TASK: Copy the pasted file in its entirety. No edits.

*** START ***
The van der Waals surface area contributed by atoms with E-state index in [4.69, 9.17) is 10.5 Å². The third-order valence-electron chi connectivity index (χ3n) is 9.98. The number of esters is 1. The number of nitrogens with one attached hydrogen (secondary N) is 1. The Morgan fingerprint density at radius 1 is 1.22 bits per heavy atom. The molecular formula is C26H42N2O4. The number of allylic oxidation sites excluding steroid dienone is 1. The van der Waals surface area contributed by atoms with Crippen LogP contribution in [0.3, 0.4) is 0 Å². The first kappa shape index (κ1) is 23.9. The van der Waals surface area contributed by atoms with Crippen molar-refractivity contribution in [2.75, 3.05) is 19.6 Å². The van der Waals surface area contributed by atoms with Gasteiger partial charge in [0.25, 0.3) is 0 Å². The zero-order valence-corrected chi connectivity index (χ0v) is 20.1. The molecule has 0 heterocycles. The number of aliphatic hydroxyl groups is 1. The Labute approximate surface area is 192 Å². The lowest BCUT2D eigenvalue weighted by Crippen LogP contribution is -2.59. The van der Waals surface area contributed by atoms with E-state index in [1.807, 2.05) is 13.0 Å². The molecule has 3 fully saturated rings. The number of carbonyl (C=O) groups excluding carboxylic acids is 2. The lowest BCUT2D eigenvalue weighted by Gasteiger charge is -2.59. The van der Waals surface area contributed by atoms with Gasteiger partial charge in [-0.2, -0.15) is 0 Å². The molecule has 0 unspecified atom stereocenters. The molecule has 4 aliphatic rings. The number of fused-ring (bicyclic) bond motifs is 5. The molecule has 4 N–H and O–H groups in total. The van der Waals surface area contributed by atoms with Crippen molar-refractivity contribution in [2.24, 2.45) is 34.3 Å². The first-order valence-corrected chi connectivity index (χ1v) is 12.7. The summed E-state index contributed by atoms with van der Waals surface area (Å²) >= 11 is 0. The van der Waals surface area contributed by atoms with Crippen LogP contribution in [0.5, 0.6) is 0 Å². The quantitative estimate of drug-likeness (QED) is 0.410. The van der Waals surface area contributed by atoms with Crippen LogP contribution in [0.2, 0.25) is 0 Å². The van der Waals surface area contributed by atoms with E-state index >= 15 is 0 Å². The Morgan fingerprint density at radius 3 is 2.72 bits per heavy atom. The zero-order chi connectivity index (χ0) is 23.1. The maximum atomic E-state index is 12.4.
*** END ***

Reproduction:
The van der Waals surface area contributed by atoms with E-state index in [4.69, 9.17) is 10.5 Å². The third-order valence-electron chi connectivity index (χ3n) is 9.98. The number of esters is 1. The number of nitrogens with one attached hydrogen (secondary N) is 1. The Morgan fingerprint density at radius 1 is 1.22 bits per heavy atom. The molecular formula is C26H42N2O4. The number of allylic oxidation sites excluding steroid dienone is 1. The van der Waals surface area contributed by atoms with Crippen LogP contribution in [0.3, 0.4) is 0 Å². The first kappa shape index (κ1) is 23.9. The van der Waals surface area contributed by atoms with Crippen molar-refractivity contribution in [2.75, 3.05) is 19.6 Å². The van der Waals surface area contributed by atoms with Gasteiger partial charge in [0.25, 0.3) is 0 Å². The zero-order valence-corrected chi connectivity index (χ0v) is 20.1. The molecule has 0 heterocycles. The number of aliphatic hydroxyl groups is 1. The Labute approximate surface area is 192 Å². The lowest BCUT2D eigenvalue weighted by Crippen LogP contribution is -2.59. The van der Waals surface area contributed by atoms with E-state index in [1.807, 2.05) is 13.0 Å². The molecule has 3 fully saturated rings. The number of carbonyl (C=O) groups excluding carboxylic acids is 2. The lowest BCUT2D eigenvalue weighted by Gasteiger charge is -2.59. The van der Waals surface area contributed by atoms with Gasteiger partial charge in [-0.2, -0.15) is 0 Å². The molecule has 0 unspecified atom stereocenters. The molecule has 4 aliphatic rings. The number of fused-ring (bicyclic) bond motifs is 5. The molecule has 4 N–H and O–H groups in total. The van der Waals surface area contributed by atoms with Crippen molar-refractivity contribution in [2.24, 2.45) is 34.3 Å². The first-order valence-corrected chi connectivity index (χ1v) is 12.7. The summed E-state index contributed by atoms with van der Waals surface area (Å²) >= 11 is 0. The van der Waals surface area contributed by atoms with Crippen LogP contribution in [0.5, 0.6) is 0 Å². The quantitative estimate of drug-likeness (QED) is 0.410. The van der Waals surface area contributed by atoms with Crippen LogP contribution in [0.2, 0.25) is 0 Å². The van der Waals surface area contributed by atoms with E-state index >= 15 is 0 Å². The Morgan fingerprint density at radius 3 is 2.72 bits per heavy atom. The zero-order chi connectivity index (χ0) is 23.1. The maximum atomic E-state index is 12.4.